Last week WRAP and IGD released their annual progress report for the UK’s Food Waste Reduction Roadmap. The report identified in the last 12 months, more than 70 new organisations have committed to the Roadmap, bringing the total to more than 210 businesses.
The Food Waste Reduction Roadmap is aiming to halve food waste throughout the supply chain by 2030 in line with the Sustainable Development Goal (SDG 12.3) . The UK’s Food Waste Reduction Roadmap and its strategy of Target-Measure-Act is one of the initiatives that prompted the Champions 12.3 coalition to name the UK an “exemplar” country in its global progress report on SDG 12.3, published in New York.
Tesco was the first retailer to invite its suppliers to adopt the Target-Measure-Act approach to food waste in 2017 and now they have 54 UK suppliers sharing their food waste data publicly. Sainsburys and Waitrose have since become the first retailers to initiate new Whole Chain Projects under the Roadmap guidance. This programme involves businesses across the supply chain working together to identify ways to reduce food waste at each stage of the process. WRAP have set the target for 50 projects by the end of 2022, and alongside the report, they also unveiled a new Whole Chain Project Toolkit to enable others to begin at speed.
Within the report, it’s mentioned that five retailers have published comparable data, revealing that between them they have prevented 20,000 tonnes of food waste a year compared to their baselines, representing an average 15% reduction, the equivalent of £60million of food saved.
Production and Manufacture:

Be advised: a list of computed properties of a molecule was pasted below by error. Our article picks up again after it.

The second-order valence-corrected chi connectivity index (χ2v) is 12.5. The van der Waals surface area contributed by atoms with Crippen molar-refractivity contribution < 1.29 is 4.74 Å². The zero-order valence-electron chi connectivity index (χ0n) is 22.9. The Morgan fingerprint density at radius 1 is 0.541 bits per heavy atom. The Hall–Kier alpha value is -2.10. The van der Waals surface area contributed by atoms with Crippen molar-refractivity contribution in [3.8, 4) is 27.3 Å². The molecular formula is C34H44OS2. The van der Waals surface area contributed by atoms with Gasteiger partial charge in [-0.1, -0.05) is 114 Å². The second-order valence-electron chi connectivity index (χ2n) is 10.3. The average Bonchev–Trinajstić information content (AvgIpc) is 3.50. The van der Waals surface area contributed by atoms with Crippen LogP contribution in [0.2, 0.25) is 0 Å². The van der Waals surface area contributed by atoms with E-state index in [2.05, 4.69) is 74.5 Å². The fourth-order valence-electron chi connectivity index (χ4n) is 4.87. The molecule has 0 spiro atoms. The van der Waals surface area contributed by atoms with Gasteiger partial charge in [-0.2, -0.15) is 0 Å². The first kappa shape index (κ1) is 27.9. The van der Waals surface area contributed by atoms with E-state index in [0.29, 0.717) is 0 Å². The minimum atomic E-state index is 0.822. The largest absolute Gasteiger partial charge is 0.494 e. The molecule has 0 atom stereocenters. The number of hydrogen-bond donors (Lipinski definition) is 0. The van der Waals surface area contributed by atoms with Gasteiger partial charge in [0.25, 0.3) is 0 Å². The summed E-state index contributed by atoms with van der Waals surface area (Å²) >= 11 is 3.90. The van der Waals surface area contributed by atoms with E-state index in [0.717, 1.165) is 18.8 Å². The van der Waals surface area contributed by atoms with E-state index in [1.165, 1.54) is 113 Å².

Within the production and manufacture sector, WRAP saw around 80% of businesses committed to the Roadmap show evidence of implementing the Target-Measure-Act approach. Those businesses with comparable data have shown a reduction in food waste This year the food industry has seen a wide range of innovations being employed, including developing new products from materials with no previous end market as well as improving processes and staff training.
Hospitality and Foodservice:
Covid-19 caused the hospitality and foodservice sector to have to urgently redistribute surplus food and come up with alternative ways of operating whilst restaurants, pubs and cafes were forced to close their doors during lockdown. However, despite the disruption and challenges this industry has had to face, the number of companies committing to the Roadmap has increased to 36, with some new businesses making the commitment, including big names such as Burger King UK, McDonalds UK and Pret A Manger joining the Roadmap.
Building on the Guardians of Grub campaign, WRAP is piloting a new online learning course to help businesses minimise food waste. Guardians of Grub: Becoming a Champion is a practical online course designed to help the sector use tools and techniques to build competence and confidence to reduce food waste. It is being developed with the assistance of UK hospitality and food service businesses and trade bodies operating as part of an Advisor Group.
Government Food Waste Champion Ben Elliot said: “It is an environmental imperative that we reduce food waste to stop the needless waste of resources, energy and water used to make our food, as well as the time, skill and dedication that goes into growing, making and serving it.
“As a nation we’ve made excellent progress in tackling food waste, but there’s more we need to do, both in the food sector and as individuals in our daily lives.
“I urge all businesses to commit to the Food Waste Reduction Roadmap and the principles of Targeting, Measuring and Acting so that we can go even further to tackle food waste.”
To read the full press release, click here: https://wrap.org.uk/content/uk-named-%E2%80%98exemplar%E2%80%99-food-waste-reduction-roadmap-membership-passes-210
To read the full report, click here: https://wrap.org.uk/sites/files/wrap/Food-Waste-Reduction-Roadmap-Progress-Report-2020_0.pdf